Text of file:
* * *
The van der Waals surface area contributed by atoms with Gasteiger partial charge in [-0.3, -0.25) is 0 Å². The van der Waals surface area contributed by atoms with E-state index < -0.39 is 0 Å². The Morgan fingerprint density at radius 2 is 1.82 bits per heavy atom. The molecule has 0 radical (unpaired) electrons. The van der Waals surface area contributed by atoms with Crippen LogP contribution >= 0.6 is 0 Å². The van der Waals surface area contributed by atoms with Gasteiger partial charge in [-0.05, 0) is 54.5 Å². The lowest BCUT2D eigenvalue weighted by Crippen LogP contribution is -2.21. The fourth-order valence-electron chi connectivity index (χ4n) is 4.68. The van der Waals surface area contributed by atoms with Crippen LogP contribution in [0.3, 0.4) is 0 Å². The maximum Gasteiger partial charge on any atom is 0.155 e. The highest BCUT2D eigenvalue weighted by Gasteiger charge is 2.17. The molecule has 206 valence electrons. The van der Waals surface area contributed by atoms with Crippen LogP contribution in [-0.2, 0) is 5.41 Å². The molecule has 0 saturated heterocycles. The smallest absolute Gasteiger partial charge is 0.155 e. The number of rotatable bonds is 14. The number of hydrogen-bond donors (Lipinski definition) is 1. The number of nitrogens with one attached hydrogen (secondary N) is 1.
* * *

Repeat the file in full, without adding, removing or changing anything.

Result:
The van der Waals surface area contributed by atoms with Gasteiger partial charge in [-0.3, -0.25) is 0 Å². The van der Waals surface area contributed by atoms with E-state index < -0.39 is 0 Å². The Morgan fingerprint density at radius 2 is 1.82 bits per heavy atom. The molecule has 0 radical (unpaired) electrons. The van der Waals surface area contributed by atoms with Crippen LogP contribution >= 0.6 is 0 Å². The van der Waals surface area contributed by atoms with Gasteiger partial charge in [-0.05, 0) is 54.5 Å². The lowest BCUT2D eigenvalue weighted by Crippen LogP contribution is -2.21. The fourth-order valence-electron chi connectivity index (χ4n) is 4.68. The van der Waals surface area contributed by atoms with Crippen LogP contribution in [0.3, 0.4) is 0 Å². The maximum Gasteiger partial charge on any atom is 0.155 e. The highest BCUT2D eigenvalue weighted by Gasteiger charge is 2.17. The molecule has 206 valence electrons. The van der Waals surface area contributed by atoms with Crippen LogP contribution in [-0.2, 0) is 5.41 Å². The molecule has 0 saturated heterocycles. The smallest absolute Gasteiger partial charge is 0.155 e. The number of rotatable bonds is 14. The number of hydrogen-bond donors (Lipinski definition) is 1. The number of nitrogens with one attached hydrogen (secondary N) is 1.